The UK Government has announced wide-ranging plans for what it claims to be "the most radical reform to the employment law system for decades". The proposals were set out by the Secretary of State for Business, Dr Vince Cable, in a speech to the EEF manufacturers' organization. Some of the measures had been previously floated but others were novel, including:
- amending the UK's whistleblowing legislation so that complaints by employees about a breach of their own employment contract will no longer constitute a protected disclosure;
- seeking views on introducing compensated no-fault dismissals for "micro employers" with fewer than ten employees;
- simplifying and "slimming down" the processes required to carry out a fair dismissal, including potentially working with the conciliation service Acas to change their Code of Practice on Disciplinary and Grievance Procedures;
- consolidating the myriad regulations relating to the national minimum wage; and
- streamlining the current regulatory regime for the recruitment sector.
Dr Cable also issued two "calls for evidence", one on whether the 90-day minimum consultation period for collective redundancies should be reduced, and the other on changes to the legislation known as TUPE which protects employees' rights on business transfers and outsourcing.
In addition, some significant changes in relation to Employment Tribunals were rather hidden away in the notes to the Department for Business, Innovation and Skills press release, including judges sitting alone without wing members to hear unfair dismissal cases from April 2012.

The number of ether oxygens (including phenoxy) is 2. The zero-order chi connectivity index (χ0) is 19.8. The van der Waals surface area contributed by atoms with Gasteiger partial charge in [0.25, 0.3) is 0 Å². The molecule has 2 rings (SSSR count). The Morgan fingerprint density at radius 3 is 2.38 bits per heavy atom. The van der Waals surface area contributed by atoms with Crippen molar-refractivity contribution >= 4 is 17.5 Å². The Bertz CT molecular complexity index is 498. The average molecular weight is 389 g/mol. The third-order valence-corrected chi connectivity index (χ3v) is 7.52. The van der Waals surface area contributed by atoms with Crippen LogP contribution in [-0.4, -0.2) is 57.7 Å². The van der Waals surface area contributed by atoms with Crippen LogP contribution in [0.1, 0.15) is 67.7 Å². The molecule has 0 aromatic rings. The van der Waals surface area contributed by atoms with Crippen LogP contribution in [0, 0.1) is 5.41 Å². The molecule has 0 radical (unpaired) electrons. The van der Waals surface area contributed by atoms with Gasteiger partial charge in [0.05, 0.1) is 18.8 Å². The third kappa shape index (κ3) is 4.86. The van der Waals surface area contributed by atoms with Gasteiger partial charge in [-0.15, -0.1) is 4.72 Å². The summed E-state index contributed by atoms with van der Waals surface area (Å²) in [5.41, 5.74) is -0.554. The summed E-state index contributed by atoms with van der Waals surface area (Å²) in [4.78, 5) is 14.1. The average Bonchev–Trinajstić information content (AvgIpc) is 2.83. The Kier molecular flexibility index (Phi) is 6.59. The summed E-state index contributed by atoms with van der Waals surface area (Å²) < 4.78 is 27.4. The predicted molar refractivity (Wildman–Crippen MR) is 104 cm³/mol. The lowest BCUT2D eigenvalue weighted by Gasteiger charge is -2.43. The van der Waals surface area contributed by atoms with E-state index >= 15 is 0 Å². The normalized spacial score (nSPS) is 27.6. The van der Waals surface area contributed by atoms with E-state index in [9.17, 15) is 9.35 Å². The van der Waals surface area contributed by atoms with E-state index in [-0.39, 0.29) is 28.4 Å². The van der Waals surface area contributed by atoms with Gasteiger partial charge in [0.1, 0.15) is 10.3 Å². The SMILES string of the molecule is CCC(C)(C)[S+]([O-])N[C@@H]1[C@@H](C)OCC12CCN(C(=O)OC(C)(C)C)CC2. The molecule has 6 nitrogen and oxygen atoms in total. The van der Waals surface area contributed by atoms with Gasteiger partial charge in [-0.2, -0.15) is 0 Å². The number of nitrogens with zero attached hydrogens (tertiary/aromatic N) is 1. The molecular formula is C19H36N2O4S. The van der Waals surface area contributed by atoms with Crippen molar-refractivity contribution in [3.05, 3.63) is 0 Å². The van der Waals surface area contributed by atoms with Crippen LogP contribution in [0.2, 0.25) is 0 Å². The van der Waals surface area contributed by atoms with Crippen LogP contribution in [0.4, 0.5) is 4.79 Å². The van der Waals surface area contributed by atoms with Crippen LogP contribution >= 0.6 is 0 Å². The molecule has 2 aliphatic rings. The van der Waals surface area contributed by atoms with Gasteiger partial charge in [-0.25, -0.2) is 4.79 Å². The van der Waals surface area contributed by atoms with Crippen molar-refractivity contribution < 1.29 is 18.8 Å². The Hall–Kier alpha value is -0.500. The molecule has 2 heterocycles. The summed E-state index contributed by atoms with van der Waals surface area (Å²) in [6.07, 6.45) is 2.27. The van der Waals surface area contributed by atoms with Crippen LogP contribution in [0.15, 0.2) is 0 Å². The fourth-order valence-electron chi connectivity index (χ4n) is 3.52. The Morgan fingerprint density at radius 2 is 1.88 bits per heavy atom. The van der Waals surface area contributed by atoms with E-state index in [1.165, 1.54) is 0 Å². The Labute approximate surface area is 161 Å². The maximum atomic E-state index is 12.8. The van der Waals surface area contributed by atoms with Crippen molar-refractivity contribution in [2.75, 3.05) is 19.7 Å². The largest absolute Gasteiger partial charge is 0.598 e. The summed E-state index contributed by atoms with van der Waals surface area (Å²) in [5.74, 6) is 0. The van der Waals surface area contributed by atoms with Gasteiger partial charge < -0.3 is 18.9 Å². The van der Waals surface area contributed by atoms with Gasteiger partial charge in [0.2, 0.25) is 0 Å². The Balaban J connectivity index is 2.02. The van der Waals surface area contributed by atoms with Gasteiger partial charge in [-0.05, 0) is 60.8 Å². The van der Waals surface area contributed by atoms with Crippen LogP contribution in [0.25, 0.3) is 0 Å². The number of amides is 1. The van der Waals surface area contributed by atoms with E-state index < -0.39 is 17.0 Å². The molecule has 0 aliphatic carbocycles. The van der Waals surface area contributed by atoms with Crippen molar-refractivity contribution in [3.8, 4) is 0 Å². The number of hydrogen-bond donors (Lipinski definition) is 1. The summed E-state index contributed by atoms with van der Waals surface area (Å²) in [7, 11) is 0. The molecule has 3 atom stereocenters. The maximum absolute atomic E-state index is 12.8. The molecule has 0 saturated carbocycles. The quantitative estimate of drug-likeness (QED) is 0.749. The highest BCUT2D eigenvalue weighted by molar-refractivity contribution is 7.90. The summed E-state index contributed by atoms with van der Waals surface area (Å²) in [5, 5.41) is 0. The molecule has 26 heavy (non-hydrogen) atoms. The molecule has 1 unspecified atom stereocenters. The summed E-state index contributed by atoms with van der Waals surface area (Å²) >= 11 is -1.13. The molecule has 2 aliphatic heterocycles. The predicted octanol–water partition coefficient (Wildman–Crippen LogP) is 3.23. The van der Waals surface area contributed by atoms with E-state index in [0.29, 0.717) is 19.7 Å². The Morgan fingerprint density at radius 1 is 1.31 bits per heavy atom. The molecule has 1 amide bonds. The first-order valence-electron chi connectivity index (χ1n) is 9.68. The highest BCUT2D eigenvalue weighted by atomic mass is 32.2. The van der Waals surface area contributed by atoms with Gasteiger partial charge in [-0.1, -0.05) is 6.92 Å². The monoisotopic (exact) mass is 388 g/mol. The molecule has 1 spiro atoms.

The Government has also published its formal response to the Resolving Workplace Disputes consultation that took place earlier this year. Amongst other things, the response reveals that the Government is committed to:
- increasing the qualifying period for unfair dismissal to two years from April 2012 (as previously announced);
- publishing a consultation on options for the introduction of Employment Tribunal fees;
- introducing compulsory conciliation of all employment disputes by Acas before an Employment Tribunal claim can be brought;
- consulting on "protected conversations", which would allow employers to have discussions with staff about retirement or poor performance that could not subsequently be relied on in tribunal proceedings;
- giving Employment Tribunal judges the power to levy a financial penalty on employers found to have breached employment rights;
- consulting on simplifying compromise agreements - to be renamed "settlement agreements";
- developing a "rapid resolution" scheme to offer a quicker and cheaper alternative to Employment Tribunals for simple cases; and
- commissioning a fundamental, independent review of the Employment Tribunal Rules of Procedure (PDF), to address concerns that tribunals have become complex, inefficient, and are no longer fit for purpose.
Dr Cable claimed that the various measures taken as a whole would "retain key protections for employees, but also fundamentally improve the way employers take people on, manage disputes and let people go". Whilst he emphasized that the package was "emphatically not an attempt to give businesses an easy ride at the expense of their staff", the response from British trade unions has been predictably scathing.
Photo credit: Janusz B